The CMS war between Vox Media and The Washington Post is heating up
In the spring of 2019, shortly after joining This Old House as chief operating officer, Evan Silverman set out to find a new digital publishing platform.
The site needed a product that could support a video-centric subscription product as well as a large library of evergreen service content, plus a sales team that sold a variety of ads both directly and programmatically, and it was due for a redesign. Silverman quickly discovered that his choices were few and far between.
Eventually, This Old House wound up selecting Chorus, the publishing platform that Vox Media began taking to market in the summer of 2018. “Our needs are a bit different than most of the news publishers they work with,” Silverman said. “They were able to paint a roadmap for us to launch on Chorus in a way that still takes advantage of the platform.”
Silverman’s selection ended one battle in a slowly escalating war between Vox Media and The Washington Post, which operates and licenses its own publishing platform, Arc. Silverman was considering both companies’ products.
Though Chorus is more than seven years old as a product, which Vox built to support its own properties, it has only been on the market formally for about a year. But both platforms’ parent companies have been pouring resources into their products in a bid to grow market share. Over the past year, the team that supports Chorus, which includes its ad network, Concert and its community tool-suite, the Coral Project, has swelled to 150 people, and is expected to grow another 50% in the second half of the year.
While Arc and Chorus are priced differently — Chorus negotiates the price upfront based on the size of the audience that a publisher expects to reach, plus a flat onboarding fee, while Arc offers both a per-seat pricing model and a volume model based on impressions and bandwidth — neither product is cheap. Chorus costs float in the six- to seven-figure range annually, as does Arc.
Vox Media is hoping the growth of Chorus will help drive the venture-backed company, which missed its 2018 revenue target by more than 15%, according to The Wall Street Journal, into the black; Vox spokesperson called the Journal’s revenue report inaccurate. For the privately held Washington Post, the success of Arc would help provide another stream of revenue as the news publisher leans into recurring revenues generated by subscriptions; executives have said that they see Arc eventually becoming a $100 million business for the Post.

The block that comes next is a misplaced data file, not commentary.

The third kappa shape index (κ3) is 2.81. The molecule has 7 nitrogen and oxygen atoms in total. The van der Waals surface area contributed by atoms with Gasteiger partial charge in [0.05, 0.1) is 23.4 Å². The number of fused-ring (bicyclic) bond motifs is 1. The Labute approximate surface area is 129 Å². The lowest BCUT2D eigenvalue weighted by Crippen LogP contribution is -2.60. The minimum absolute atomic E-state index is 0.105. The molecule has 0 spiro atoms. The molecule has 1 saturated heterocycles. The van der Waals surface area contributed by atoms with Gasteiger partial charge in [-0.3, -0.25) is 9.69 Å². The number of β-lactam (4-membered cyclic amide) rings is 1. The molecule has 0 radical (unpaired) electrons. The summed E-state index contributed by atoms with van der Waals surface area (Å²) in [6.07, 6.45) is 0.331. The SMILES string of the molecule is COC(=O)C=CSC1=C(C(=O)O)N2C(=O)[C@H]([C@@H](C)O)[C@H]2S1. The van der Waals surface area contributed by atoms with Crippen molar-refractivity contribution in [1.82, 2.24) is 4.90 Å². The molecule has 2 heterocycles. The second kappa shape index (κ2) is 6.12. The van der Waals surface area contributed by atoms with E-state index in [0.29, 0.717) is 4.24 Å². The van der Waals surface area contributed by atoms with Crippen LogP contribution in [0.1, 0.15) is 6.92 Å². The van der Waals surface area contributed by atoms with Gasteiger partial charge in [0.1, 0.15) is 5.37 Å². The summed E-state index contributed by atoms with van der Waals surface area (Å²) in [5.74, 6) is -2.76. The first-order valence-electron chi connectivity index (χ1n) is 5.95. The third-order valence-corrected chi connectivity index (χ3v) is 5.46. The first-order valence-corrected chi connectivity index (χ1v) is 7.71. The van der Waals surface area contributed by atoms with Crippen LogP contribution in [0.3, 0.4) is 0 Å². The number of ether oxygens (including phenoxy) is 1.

The Post, which already boasts a headcount of 250, has been on a product update blitz, rolling new features for Arc off the line on practically a monthly basis. It added subscription tools in May, launched a monetization platform called Zeus in June, and just two weeks ago launched Broadcast, a tool that for capturing and distributing live streaming video across sites and platforms. Later this month, it will launch PageBuilder Themes, a new suite of products designed to help clients launch new sites in less than 30 days.
Combined, the two platforms reach nearly 1 billion unique users every month across more than a dozen countries around the world. But the battle between Arc and Chorus figures to intensify because publishers face intense pressure to diversify their businesses and find sustainable revenue streams with limited development resources.
“I wish we had the luxury of having infinite resources to really own the full stack,” said Daniel Strauss, the chief product officer of Tribune Publishing, which began integrating Arc into its portfolio in 2017. “But I want to pick my bets. As the team was evaluating Arc from the get-go, we saw there was going to be a lot of commitment to iterating the feature set. We could never be as aggressive as they are going to be.”